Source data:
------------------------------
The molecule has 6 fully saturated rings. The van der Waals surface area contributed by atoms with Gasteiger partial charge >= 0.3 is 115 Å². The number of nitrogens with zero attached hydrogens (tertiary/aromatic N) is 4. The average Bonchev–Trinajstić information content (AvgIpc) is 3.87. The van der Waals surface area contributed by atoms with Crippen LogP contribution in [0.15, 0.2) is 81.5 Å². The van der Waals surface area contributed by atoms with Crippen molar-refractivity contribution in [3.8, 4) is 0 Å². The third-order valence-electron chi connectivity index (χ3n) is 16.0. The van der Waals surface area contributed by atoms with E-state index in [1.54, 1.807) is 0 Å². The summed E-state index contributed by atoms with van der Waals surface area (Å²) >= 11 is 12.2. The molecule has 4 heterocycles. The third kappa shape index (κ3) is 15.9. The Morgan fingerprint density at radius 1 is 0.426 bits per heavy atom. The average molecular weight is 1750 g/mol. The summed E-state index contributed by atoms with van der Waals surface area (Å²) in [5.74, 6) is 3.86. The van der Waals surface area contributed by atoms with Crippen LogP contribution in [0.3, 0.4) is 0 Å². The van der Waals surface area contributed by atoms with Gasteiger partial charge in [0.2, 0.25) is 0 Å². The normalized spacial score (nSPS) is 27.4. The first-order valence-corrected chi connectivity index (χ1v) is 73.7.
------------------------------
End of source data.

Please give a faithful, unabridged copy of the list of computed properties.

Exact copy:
The molecule has 6 fully saturated rings. The van der Waals surface area contributed by atoms with Gasteiger partial charge >= 0.3 is 115 Å². The number of nitrogens with zero attached hydrogens (tertiary/aromatic N) is 4. The average Bonchev–Trinajstić information content (AvgIpc) is 3.87. The van der Waals surface area contributed by atoms with Crippen LogP contribution in [0.15, 0.2) is 81.5 Å². The van der Waals surface area contributed by atoms with Crippen molar-refractivity contribution in [3.8, 4) is 0 Å². The third-order valence-electron chi connectivity index (χ3n) is 16.0. The van der Waals surface area contributed by atoms with E-state index in [1.54, 1.807) is 0 Å². The summed E-state index contributed by atoms with van der Waals surface area (Å²) >= 11 is 12.2. The molecule has 4 heterocycles. The third kappa shape index (κ3) is 15.9. The Morgan fingerprint density at radius 1 is 0.426 bits per heavy atom. The average molecular weight is 1750 g/mol. The summed E-state index contributed by atoms with van der Waals surface area (Å²) in [5.74, 6) is 3.86. The van der Waals surface area contributed by atoms with Crippen LogP contribution in [0.3, 0.4) is 0 Å². The van der Waals surface area contributed by atoms with Gasteiger partial charge in [0.2, 0.25) is 0 Å². The normalized spacial score (nSPS) is 27.4. The first-order valence-corrected chi connectivity index (χ1v) is 73.7.